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Our involvement in Castle Drogo began in 1994. We had recommended that any solutions should be based upon a long-term investigation programme into the causes of the problems affecting the castle. This approach was considered to be more conducive to reaching strategic solutions than a simple report summarising the castle's condition. In 1996, together with a team of consultants, we began on-site testing.

We conducted a series of tests on an area of the south wing's west elevation, with a two-fold purpose: to ascertain the extent of the water problems and to test the efficacy of existing and new types of mortar. We used non-destructive testing techniques to study the arrangement and condition of materials within the masonry structures. The process consisted of a series of monitoring periods of one and two years, punctuated by intervals of analysis leading to the publication of a report recommending next steps.

This first set of investigations focused on the defective waterproofing envelope. We used thermography and pulsed radar - which shows differences in moisture content - to measure how much water penetration was occurring through the roof, elevations and windows, as well as finding out how much moisture was already in the walls. Moisture levels within the west wall were measured with wooden and metal sensors placed at varying depths. The resulting data was uploaded to a computer every three months and the results analysed after a period of two years.

For the stonework, Lutyens used an early cement mortar with properties akin to hydraulic lime. This was replaced at a later date with a Portland cement mortar with a waterproofing additive; it failed due to shrinkage relatively quickly, which led to water build-up behind and hindered the evaporation of moisture. 'Free lime' from the mortars was precipitated on the face of the stonework and poisonous lead salts developed from the lead damp-proof course.

Through an iterative process of on-site trialing and testing over six years, we identified an Italian lime mortar which was suitable and which did not leave an unsightly calcium carbonate precipitate.

Lutyens' construction build-up was technically awed and the subsequent repair solutions over the years were largely ineffective.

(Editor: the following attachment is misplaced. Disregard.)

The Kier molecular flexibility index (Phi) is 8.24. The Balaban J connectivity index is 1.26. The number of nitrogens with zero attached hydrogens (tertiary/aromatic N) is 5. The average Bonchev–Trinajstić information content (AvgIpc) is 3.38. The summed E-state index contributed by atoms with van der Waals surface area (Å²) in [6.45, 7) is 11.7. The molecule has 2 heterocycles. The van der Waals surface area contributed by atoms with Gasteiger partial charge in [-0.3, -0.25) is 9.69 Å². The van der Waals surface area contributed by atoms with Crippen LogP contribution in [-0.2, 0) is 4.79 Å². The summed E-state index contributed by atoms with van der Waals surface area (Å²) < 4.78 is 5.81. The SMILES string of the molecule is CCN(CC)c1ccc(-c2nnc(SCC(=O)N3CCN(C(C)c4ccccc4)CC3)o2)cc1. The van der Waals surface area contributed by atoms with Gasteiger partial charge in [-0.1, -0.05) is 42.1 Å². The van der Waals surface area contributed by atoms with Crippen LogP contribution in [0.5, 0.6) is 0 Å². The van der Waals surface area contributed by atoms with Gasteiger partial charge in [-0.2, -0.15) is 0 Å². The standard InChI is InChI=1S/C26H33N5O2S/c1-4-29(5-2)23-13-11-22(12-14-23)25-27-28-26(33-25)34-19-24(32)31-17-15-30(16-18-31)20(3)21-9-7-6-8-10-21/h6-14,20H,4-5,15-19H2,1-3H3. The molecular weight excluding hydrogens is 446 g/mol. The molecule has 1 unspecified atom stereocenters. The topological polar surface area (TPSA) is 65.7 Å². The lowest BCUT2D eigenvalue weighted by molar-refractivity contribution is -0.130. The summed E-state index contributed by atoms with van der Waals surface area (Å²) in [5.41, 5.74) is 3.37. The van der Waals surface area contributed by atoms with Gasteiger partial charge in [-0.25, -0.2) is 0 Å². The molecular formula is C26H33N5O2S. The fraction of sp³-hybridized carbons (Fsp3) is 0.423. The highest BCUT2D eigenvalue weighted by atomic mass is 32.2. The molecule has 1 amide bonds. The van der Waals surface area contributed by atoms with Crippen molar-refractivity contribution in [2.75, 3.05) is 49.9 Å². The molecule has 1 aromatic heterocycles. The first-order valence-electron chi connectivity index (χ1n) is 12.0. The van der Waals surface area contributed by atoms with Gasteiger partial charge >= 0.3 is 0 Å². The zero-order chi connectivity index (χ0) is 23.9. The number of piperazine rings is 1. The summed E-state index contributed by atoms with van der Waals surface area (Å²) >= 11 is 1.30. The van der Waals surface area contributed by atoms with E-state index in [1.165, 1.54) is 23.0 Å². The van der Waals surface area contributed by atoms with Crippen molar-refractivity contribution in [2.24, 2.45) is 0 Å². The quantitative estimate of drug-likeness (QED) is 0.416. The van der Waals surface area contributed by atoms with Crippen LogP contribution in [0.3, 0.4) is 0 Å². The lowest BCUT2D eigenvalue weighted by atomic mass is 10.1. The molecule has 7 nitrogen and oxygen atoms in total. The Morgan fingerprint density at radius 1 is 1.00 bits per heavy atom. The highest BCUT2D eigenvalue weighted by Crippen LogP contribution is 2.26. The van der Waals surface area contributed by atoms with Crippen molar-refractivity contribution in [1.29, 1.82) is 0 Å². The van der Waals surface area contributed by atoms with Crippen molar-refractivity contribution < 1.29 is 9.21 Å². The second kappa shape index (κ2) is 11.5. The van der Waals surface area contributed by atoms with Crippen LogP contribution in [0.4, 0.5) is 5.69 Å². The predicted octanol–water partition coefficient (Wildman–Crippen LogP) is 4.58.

Inspections by GB Geotechnics uncovered cracking due to differential movement at the base of the parapet and the roof.

Criteria for restoration were laid down in a series of documents, and the following policies were put forward for repairing the roofs:

Policy 8: the principle of authenticity in matching of Lutyens' construction technology should not be adopted. This is justifiable on the grounds that the fabric remains at risk for the future and the burden of maintenance is not sustainable. It would not be possible to hand down the building in good or better condition;

Policy 9: to respect Lutyens' original design intentions for the granite paved roof terraces and parapet wall; and Policy 10: to seek an improved sustainable solution to the thermal and moisture problems.

Lutyens' roofscape could be considered as very 'modern' for this period. However, Lutyens designed a 'cold' roof, without insulation or ventilation and without accommodating thermal movement at abutments of concrete, steel and granite. Inspections of the mastic asphalt concluded that deterioration was due to interstitial condensation and lack of movement joints at abutments. Significant interstitial condensation was found to be present and surface condensation had promoted mould growth.

Lutyens covered the roofs with granite paving slabs to achieve a monumental unity with the granite walls, but this had an adverse effect of enhancing cracking of the asphalt and water penetration through the construction. The Drewes disposed of the slabs but the roofs continued to leak for obvious reasons. This was compounded further when the parapets were dismantled and a lead damp-proof course inserted.

Current works have employed modern roofing technology from Bauder for the selection and build-up of the waterproofing membrane, insulation and ballast to ensure the performance and longevity of the construction and to minimise maintenance requirements - to resolve the inherent design aws, we adopted an inverted warm deck roof to eliminate interstitial and surface condensation. The choice of a membrane is determined by its resistance to differential movement. The choice of insulation (closed cell) above the membrane is determined by its ability to resist interstitial condensation damage and cold bridging problems.

Reinstatement of granite slabs would then prevent wind uplift of the insulation as well as restoring Lutyens' design intentions.

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